Mohican 100 Mountain Bike Race – Lessons Learned

1 06 2008

  1. Sometimes all the physical and logistical preparation in the world is not enough.
  2. Simple is better.  Forget unecessary equipment that adds complications.
  3. Don’t ignore the little signs that something isn’t right.
  4. Mud makes pedaling harder especially when you are lying in it.
  5. Always keep duct tape and a good muti-tool in your pack during an Endurance MTB race.


So let’s get to the punch line right off the bat.  I DNF’d.  For the first time in my memory, I didn’t make it to the finish line.  I always make it to the finish line.  But somehow carrying my bike 30+ miles through the muddy forest didn’t seem like the wise approach.  And that was the only way I was going to get to the finish line with my bike.  Mountain Biking is definitely different than Triathlon.

I wasn’t the only one who DNF’d.  This race was full of DNF’s.  Floyd Landis DNF’d.  I passed any number of people with broken Derailleurs, taco’d wheels, and heavy crashes.

Between mile 6 and 7 of the 25 mile loop there is a vicious left hand turn, a STEEP rocky drop off, and a wooden bridge at the base of the drop.  I have nightmares about this section.  I hear Floyd will be having those nightmares too now.  I am told he came down the drop,  hit the muddy slick bridge and fishtailed off the bridge into the rocky stream and hurt his hand in a heavy fall.  Will have to wait for the story in CyclingNews to find out what really happened.  At the finish line, certain pro riders wryly stated that Floyd will work hard to find a reason to DNF.  Perhaps it was the round of beers that Jim bought Floyd and his entourage at dinner on Friday Night.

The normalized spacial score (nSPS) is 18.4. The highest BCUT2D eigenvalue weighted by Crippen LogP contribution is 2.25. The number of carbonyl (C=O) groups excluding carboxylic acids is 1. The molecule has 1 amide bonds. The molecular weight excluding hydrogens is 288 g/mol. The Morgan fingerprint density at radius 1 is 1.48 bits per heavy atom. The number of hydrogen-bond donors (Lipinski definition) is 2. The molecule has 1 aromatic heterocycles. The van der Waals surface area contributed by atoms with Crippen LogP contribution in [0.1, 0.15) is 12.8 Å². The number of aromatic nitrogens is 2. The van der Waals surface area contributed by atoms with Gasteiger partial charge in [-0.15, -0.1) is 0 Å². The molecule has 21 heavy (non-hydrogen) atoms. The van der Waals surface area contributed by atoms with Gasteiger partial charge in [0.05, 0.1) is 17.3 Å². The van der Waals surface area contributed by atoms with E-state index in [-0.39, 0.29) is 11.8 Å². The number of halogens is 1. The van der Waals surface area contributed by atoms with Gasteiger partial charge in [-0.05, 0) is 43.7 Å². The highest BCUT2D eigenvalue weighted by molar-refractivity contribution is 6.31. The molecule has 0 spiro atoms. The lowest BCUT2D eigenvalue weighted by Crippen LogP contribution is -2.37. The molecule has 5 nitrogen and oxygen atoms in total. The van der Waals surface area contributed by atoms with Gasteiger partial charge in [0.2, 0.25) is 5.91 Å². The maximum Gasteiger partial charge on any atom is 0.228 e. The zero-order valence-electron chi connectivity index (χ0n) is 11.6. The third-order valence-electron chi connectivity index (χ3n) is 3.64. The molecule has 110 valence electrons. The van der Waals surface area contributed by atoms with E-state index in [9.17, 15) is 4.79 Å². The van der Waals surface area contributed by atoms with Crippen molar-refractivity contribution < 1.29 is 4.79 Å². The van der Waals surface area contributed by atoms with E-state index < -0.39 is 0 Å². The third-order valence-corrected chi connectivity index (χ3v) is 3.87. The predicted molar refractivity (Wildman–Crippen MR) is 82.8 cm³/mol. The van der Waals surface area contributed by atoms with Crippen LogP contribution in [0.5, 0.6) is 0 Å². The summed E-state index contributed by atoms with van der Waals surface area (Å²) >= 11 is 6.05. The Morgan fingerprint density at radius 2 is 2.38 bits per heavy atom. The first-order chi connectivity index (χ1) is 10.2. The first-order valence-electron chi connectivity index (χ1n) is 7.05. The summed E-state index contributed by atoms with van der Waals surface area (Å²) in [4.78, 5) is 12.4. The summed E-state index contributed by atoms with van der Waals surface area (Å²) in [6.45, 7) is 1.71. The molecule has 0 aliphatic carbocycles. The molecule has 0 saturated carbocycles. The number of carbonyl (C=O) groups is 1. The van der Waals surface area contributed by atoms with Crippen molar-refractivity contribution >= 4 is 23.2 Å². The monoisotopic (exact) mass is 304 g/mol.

Everything started off normal enough.  We hung out with Floyd at dinner. Prepped our gear for the morning.  Dropped off our Aid Station bags .  (They don’t call them special needs bags probably because the race is self-supported so you are expect to have  most of what you need in those bags. )  And went to bed.

Woke up to Tornado Warnings and torrential thunder storms, but we diligently packed up and left for the start line.  My wife quaintly asked: If you dislike the mud and rain so much, why don’t you just opt out if it is wet?  I would think after all these years she would know that its not an option.  You play the cards dealt to you.  You don’t leave the table.

Race started on the main streets of Loudonville OH in a mass start.  We quickly got off road in thick deep slippery mud.  But no worries, in the first three miles there was a deep stream crossing to wash down the bike.  I knew it was going to be a long day after my third slide out in the first five miles.  Once we got out of the thick mud of the meadows, we got into the thin mud that was a bit like riding on two inches of slush on the road.  Every peddle stroke spun the wheels.   During the first 10 miles, I spent more time picking myself up out of the mud than I did on the saddle.  But I was making reasonably good time anyway –  pre-riding the course was key.  I slid out in the slick mud plenty, but didn’t go down hard at all.   For the next 10 miles I was started to gain my stride.  Settled into a good pattern. Realized that big gears and momentum were better.   Grunt the hills in the middle ring then crank up the speed on the short flats and down hill sections to make up time. Suck down fluids on the flats and grab salt tablets every hour. The first aid station came and went as I had expected.  I passed a dozen people during these miles and was beginning to feel a bit more confident. . . then